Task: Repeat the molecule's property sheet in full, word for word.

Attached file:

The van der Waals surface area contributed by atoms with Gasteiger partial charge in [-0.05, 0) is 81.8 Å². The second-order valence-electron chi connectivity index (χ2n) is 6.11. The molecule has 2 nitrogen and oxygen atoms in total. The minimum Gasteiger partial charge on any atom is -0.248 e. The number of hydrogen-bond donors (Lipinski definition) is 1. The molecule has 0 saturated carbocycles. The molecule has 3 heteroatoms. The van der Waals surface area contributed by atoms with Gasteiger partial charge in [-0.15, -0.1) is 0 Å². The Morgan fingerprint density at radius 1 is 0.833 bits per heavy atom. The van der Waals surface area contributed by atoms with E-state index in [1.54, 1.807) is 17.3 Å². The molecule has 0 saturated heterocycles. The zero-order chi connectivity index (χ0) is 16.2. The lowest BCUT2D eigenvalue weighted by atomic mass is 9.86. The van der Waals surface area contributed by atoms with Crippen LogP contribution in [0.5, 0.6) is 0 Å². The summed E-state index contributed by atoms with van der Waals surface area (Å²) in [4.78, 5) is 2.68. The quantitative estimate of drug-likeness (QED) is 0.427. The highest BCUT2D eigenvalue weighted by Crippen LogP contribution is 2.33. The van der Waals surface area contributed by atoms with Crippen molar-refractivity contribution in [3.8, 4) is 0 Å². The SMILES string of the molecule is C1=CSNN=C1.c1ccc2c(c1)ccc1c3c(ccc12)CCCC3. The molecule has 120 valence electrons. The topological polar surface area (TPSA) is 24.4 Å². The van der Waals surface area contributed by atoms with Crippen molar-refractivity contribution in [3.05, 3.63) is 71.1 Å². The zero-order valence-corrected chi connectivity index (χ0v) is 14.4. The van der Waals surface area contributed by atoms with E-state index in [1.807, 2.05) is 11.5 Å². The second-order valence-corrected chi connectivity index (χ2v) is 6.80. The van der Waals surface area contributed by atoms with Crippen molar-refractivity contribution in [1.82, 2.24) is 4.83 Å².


The van der Waals surface area contributed by atoms with Gasteiger partial charge in [-0.05, 0) is 81.8 Å². The second-order valence-electron chi connectivity index (χ2n) is 6.11. The molecule has 2 nitrogen and oxygen atoms in total. The minimum Gasteiger partial charge on any atom is -0.248 e. The number of hydrogen-bond donors (Lipinski definition) is 1. The molecule has 0 saturated carbocycles. The molecule has 3 heteroatoms. The van der Waals surface area contributed by atoms with Gasteiger partial charge in [-0.15, -0.1) is 0 Å². The Morgan fingerprint density at radius 1 is 0.833 bits per heavy atom. The van der Waals surface area contributed by atoms with E-state index in [1.54, 1.807) is 17.3 Å². The molecule has 0 saturated heterocycles. The zero-order chi connectivity index (χ0) is 16.2. The lowest BCUT2D eigenvalue weighted by atomic mass is 9.86. The van der Waals surface area contributed by atoms with Crippen LogP contribution in [0.5, 0.6) is 0 Å². The summed E-state index contributed by atoms with van der Waals surface area (Å²) in [4.78, 5) is 2.68. The quantitative estimate of drug-likeness (QED) is 0.427. The highest BCUT2D eigenvalue weighted by Crippen LogP contribution is 2.33. The van der Waals surface area contributed by atoms with Crippen molar-refractivity contribution in [3.8, 4) is 0 Å². The SMILES string of the molecule is C1=CSNN=C1.c1ccc2c(c1)ccc1c3c(ccc12)CCCC3. The molecule has 120 valence electrons. The topological polar surface area (TPSA) is 24.4 Å². The van der Waals surface area contributed by atoms with Crippen molar-refractivity contribution in [3.05, 3.63) is 71.1 Å². The zero-order valence-corrected chi connectivity index (χ0v) is 14.4. The van der Waals surface area contributed by atoms with E-state index in [1.807, 2.05) is 11.5 Å². The second-order valence-corrected chi connectivity index (χ2v) is 6.80. The van der Waals surface area contributed by atoms with Crippen molar-refractivity contribution in [1.82, 2.24) is 4.83 Å².